Federal officials have offered “conceptual support” for Arkansas’ plan to use Medicaid dollars to buy private health insurance for low-income residents, Democratic Gov. Mike Beebe announced as he urged the Republican-led Legislature to move forward with the proposal.
In a letter dated April 1 that Beebe’s office released, U.S. Health and Human Services Secretary Kathleen Sebelius told Beebe the Obama administration was interested in the proposal lawmakers are considering as an alternative to expanding Medicaid’s enrollment under the federal health care law.
“The concept in the memo appears to be generally consistent with the requirements of the Medicaid statute,” Sebelius wrote, referring to a letter state officials said last month outlining the proposal. “We look forward to reviewing your demonstration proposal.”
The letter stopped short of giving final approval to the proposal, but Beebe said it was the written confirmation lawmakers have been waiting for since Beebe announced in February federal officials agreed to the so-called private option approach.
“Now it’s time for action in Arkansas,” he said in a statement released by his office.
Under the proposal, low-income citizens – those who make up to 138 percent of the poverty line, which amounts to $15,415 per year – would receive private insurance purchased using federal Medicaid dollars. The insurance would be purchased through the exchange created under the federal health care law.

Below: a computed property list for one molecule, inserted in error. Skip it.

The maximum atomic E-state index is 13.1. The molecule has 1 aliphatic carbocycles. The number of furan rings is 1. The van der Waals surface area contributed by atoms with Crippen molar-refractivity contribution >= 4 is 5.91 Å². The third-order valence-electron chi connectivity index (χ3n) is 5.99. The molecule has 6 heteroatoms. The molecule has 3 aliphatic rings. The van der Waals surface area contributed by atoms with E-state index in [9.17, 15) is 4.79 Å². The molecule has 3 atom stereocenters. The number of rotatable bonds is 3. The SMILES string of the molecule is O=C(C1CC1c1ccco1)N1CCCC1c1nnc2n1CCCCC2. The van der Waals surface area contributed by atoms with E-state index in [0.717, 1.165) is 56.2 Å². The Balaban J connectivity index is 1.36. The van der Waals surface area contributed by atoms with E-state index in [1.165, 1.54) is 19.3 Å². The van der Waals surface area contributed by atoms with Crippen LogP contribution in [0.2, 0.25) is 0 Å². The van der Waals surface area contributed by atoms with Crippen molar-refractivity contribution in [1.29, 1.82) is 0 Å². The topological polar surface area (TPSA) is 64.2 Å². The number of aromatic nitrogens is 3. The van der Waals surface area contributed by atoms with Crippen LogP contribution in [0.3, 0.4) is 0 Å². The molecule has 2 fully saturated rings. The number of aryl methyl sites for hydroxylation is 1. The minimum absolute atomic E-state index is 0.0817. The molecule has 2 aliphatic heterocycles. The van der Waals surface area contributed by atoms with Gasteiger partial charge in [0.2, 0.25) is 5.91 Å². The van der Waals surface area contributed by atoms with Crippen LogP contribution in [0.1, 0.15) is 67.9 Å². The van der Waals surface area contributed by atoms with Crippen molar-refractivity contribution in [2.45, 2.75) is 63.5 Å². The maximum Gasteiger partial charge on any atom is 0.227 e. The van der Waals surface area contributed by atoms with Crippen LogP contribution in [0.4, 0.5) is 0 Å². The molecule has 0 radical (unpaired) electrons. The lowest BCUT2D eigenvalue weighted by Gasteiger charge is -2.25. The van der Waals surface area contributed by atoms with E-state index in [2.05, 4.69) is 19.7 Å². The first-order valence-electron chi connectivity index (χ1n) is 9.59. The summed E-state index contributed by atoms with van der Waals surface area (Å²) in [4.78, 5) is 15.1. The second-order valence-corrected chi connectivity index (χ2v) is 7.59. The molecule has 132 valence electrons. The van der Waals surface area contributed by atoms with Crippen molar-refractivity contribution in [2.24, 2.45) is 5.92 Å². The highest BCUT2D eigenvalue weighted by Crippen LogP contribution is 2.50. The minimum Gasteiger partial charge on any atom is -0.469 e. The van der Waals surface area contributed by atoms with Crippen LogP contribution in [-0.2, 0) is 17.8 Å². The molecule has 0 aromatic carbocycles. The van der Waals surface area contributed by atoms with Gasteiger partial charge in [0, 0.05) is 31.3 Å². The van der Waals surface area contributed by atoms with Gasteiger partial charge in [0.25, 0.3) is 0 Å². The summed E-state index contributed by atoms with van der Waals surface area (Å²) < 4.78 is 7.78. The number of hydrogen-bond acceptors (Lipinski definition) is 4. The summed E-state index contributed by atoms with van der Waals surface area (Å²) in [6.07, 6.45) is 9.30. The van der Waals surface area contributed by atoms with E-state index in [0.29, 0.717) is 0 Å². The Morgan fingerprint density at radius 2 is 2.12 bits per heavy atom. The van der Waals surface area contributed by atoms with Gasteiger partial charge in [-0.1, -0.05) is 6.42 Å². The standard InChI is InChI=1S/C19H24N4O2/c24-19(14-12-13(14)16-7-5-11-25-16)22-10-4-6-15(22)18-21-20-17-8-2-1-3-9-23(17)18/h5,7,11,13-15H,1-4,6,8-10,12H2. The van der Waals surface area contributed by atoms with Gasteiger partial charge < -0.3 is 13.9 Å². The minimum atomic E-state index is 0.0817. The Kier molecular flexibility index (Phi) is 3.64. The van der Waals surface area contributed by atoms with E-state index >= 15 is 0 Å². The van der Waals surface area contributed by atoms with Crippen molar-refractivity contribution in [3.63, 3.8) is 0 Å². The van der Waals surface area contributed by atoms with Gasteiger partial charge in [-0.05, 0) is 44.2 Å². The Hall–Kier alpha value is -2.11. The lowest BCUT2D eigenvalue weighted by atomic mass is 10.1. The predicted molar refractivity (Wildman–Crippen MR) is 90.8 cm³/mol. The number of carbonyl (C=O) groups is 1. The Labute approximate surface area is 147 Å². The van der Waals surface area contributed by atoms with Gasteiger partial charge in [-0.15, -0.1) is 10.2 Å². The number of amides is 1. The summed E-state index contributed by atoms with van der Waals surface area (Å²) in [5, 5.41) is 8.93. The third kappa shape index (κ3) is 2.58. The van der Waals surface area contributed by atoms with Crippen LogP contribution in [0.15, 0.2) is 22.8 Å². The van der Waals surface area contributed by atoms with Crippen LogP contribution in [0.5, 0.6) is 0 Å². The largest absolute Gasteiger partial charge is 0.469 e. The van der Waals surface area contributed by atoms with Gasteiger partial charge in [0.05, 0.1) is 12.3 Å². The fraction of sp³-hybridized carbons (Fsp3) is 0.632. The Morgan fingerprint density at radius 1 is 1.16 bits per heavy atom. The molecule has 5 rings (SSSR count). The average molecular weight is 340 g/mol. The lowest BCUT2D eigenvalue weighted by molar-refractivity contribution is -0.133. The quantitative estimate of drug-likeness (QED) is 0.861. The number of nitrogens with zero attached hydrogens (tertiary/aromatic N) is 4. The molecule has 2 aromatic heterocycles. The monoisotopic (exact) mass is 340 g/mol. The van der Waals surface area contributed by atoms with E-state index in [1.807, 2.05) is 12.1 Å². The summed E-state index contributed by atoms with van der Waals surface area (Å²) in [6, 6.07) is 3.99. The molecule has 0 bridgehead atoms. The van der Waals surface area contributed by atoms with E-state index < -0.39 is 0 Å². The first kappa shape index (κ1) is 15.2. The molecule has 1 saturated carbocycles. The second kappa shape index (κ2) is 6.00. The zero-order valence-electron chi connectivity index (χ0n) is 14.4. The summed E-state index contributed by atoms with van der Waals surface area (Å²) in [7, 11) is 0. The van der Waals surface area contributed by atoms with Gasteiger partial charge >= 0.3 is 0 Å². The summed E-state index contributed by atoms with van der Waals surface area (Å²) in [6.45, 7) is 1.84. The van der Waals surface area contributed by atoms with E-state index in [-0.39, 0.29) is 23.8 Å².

“We sent them in March the outline of the proposal that everybody had been talking about,” Beebe told reporters. “She references that and says that’s consistent with what they want to agree to. You can’t get better than that.”
The proposal is gaining favor among Republicans, who won control of the Legislature in November based partly on their opposition to the federal health care law. The Republican leaders of the House and Senate have said they backed the private option proposal. The proposal has also been backed by the Arkansas Chamber of Commerce, the state’s largest business lobbying group.
Senate President Michael Lamoureux said he believed the letter from Sebelius may help in making the case for the proposal.
“I thought it was more encouragement that we’re headed in the right direction and they’re looking favorably on what we’re trying to do here in Arkansas,” said Lamoureux, R-Russellville.
But the Republican chairman of the House Public Health Committee said he wasn’t encouraged by the lack of a definitive authorization from the federal government in Sebelius’ letter.
“If they want us to make a decision in an expeditious time frame, I would say their actions are not consistent with what they are asking us to do,” said Rep. John Burris, R-Harrison. “It’s nice that they finally put down in writing a general recollection of what they discussed five weeks ago, but it doesn’t really do much to move the ball down the field.”
The proposal also faced new opposition Tuesday from Republican U.S. Rep. Rick Crawford, who urged legislators to reject the private option approach and instead call on Congress to delay the implementation of the federal health law. Crawford represents east Arkansas’ 1st District.
“In my view, the current unwinnable situation in which state legislators find themselves will become significantly worse if they set up a government-funded private insurance program and are forced to pull it back in a few years after the entire provider system has plugged into it,” Crawford said in a statement issued by his office.